Ten Reasons Why You Don't Always Get What You Measure: Part II
by Rick Brenner
Although many believe that "You get what you measure," metrics-based management systems sometimes produce disappointing results. In this Part II, we look at the effects of employee behavior.
Metrics-based management holds that "You get what you measure," but the assertion is actually even stronger. Many also believe that if you aren't measuring it, you won't get it. That's why it's reasonable to investigate possible causes of disappointing performance of metrics-based management. Here's part two of a collection of reasons why metrics-based management systems can disappoint. This part emphasizes employee behavior. See Part I and Part III, for more.
The Western Electric Plant at Hawthorne, Illinois. This plant was the site of a series of experiments that purportedly demonstrated observer effects, in which the act of observation affects the system being observed. The Hawthorne experiments remain controversial, but subsequent evidence of the importance of observer effects in general is more widely accepted. Photo courtesy The Eastland Memorial Society.
- People aren't bolts of cloth
- When we measure a length of cloth, the cloth hardly ever tries to influence the result. But employees, consciously or not, do try to make measurements "come out right." For instance, if employees fear the consequences of departing from management's expectations, they're more likely to provide data that's consistent with their estimate of management expectations.
- But this effect can be even more confounding. Employees sometimes guess wrong about what management is measuring. Their biased reports then "spin" the data in a direction consistent with their interpretations of what management is measuring, rather than spinning it with respect to what management is actually measuring. Thus, even if we figure out how to correct for "spin," we might not be correcting for the right spin.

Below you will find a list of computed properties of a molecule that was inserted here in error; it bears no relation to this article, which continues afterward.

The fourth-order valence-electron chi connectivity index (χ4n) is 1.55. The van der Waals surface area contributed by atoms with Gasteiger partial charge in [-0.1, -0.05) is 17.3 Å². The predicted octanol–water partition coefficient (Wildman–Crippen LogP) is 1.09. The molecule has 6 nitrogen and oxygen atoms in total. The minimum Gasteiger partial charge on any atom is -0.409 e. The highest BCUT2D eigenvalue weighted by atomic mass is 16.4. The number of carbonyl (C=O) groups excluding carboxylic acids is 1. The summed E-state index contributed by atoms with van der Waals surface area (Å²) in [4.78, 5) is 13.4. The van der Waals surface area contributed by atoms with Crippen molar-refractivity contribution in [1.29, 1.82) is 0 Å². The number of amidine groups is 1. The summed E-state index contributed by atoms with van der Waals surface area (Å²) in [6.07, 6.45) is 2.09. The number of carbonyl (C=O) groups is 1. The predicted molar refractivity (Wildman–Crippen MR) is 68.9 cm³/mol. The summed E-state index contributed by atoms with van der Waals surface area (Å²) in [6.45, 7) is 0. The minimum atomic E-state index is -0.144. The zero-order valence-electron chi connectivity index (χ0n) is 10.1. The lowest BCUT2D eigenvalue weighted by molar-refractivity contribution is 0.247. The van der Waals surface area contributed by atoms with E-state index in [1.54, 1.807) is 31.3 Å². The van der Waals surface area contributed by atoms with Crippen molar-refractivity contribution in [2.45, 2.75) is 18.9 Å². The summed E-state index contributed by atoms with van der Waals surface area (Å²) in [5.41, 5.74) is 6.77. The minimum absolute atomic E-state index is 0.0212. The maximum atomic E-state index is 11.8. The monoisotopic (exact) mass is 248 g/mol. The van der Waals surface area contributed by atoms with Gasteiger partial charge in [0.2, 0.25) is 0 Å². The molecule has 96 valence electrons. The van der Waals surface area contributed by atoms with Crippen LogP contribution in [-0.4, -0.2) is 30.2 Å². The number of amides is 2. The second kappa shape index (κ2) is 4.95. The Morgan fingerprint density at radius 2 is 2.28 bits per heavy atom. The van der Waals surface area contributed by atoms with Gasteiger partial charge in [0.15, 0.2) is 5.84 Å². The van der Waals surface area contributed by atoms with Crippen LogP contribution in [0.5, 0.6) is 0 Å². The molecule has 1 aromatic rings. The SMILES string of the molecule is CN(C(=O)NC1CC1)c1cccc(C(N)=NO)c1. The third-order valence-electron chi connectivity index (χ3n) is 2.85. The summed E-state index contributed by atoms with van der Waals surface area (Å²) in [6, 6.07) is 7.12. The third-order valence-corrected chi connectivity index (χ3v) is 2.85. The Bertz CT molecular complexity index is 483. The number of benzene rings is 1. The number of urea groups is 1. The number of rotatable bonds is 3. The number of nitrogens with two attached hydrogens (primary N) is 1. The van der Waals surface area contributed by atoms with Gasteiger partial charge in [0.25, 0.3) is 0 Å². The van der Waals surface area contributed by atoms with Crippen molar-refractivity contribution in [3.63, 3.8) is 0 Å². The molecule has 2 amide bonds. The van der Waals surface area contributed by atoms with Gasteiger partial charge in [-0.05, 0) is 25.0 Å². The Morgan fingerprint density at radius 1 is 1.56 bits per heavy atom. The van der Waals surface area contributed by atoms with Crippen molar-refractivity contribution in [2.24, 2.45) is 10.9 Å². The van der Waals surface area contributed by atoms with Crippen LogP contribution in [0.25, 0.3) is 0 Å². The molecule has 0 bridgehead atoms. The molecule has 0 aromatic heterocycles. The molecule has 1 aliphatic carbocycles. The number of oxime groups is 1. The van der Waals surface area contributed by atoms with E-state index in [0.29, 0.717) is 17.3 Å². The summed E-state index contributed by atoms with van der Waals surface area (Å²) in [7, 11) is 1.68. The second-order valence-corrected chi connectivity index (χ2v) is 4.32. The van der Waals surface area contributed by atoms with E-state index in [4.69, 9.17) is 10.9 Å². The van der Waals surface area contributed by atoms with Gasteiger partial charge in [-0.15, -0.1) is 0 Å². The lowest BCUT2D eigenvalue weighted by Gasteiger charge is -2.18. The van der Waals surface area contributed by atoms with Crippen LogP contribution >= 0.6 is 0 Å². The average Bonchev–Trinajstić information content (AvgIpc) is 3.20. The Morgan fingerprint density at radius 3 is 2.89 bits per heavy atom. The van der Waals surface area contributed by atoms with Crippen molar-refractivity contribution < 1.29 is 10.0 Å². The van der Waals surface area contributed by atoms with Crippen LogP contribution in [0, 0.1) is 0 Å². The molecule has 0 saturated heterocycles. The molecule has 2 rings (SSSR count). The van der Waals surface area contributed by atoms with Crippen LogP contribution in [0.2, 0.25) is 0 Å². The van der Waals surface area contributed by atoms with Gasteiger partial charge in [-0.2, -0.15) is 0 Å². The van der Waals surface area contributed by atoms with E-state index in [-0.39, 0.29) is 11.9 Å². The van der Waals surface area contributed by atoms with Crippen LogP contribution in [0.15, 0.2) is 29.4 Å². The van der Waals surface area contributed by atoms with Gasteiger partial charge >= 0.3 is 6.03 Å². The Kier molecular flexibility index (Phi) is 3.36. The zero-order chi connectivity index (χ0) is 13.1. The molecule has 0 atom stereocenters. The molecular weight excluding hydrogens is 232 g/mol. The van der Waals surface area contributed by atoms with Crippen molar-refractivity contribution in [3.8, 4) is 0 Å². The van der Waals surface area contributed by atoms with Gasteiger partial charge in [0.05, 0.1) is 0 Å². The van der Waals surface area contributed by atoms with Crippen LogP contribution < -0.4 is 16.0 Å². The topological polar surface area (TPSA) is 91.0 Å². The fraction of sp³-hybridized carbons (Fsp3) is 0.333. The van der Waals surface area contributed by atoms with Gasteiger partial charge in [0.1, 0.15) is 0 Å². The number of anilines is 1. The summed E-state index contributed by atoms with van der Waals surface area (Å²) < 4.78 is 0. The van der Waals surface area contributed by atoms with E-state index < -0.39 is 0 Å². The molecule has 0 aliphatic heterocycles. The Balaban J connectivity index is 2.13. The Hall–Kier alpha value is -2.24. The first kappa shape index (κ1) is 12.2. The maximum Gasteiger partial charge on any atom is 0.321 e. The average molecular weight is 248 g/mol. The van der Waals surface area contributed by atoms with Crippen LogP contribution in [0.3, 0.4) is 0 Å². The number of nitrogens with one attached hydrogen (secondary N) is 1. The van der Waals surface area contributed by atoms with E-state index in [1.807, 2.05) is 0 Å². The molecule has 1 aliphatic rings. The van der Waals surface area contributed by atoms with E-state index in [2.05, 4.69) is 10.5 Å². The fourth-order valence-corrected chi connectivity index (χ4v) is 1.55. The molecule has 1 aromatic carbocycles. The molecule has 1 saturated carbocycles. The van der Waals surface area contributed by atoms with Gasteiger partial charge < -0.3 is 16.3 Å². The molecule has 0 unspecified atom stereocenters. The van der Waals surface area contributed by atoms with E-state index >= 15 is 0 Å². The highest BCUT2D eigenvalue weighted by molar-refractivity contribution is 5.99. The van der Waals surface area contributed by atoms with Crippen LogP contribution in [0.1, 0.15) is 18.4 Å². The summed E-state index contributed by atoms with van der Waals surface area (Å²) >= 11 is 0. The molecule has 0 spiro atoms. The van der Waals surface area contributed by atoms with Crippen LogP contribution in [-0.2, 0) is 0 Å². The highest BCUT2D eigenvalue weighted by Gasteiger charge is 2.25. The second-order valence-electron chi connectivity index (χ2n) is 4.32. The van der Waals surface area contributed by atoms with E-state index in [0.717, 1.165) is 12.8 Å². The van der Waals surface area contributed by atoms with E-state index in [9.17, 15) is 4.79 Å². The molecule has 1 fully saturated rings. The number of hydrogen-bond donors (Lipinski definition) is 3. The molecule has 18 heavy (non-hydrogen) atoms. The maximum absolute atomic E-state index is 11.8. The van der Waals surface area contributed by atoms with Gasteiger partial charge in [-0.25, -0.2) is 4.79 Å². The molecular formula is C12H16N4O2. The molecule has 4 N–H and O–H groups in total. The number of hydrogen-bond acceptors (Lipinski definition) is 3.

- People and organizations adapt
- Whether or not you believe that measurement works, it works best at first, because repeated measurements of the same attributes have decreasing impact. Soon, the measurement becomes routine, and employees adapt their actions and responses to enable a more comfortable, familiar stance.
- For instance, When we measure
a length of cloth,
the cloth hardly ever
tries to influence the resultwhen we first start tracking "show-stopper defects," we find people working hard to fix them. But after a few cycles, people develop ways of reclassifying defects to appear less severe, or they create escape clauses, or the organization develops an "appeal procedure" for obtaining waivers. The effect of the metric soon diminishes, often after a surprisingly short useful life.
- Measurements of different attributes can interact
- When people notice that we're measuring two different attributes, they might try to make them both "come out right," and this sometimes leads them to contradictions. For instance, to achieve long-term goals, we might have to take actions that jeopardize short-term goals, or vice versa. Thus, the act of measuring one attribute can affect the measurement of another.
- Moreover, it isn't necessary that we actually make two measurements. All that's required for contamination of the data is a belief among some employees that measurement of a second attribute might take place. Perhaps we measured it in the past, or perhaps other organizations measure it, or the "literature" suggests measuring it. Even if you announce that it won't be measured, there are those who will remain skeptical, and who assume that it will happen, "just to be safe."
Just as employees make choices that can reduce the effectiveness of measurements, so can management. We'll examine that issue in a future issue. Top Next Issue
Are your projects always (or almost always) late and over budget? Are your project teams plagued by turnover, burnout, and high defect rates? Turn your culture around. Read 52 Tips for Leaders of Project-Oriented Organizations, filled with tips and techniques for organizational leaders. Order Now!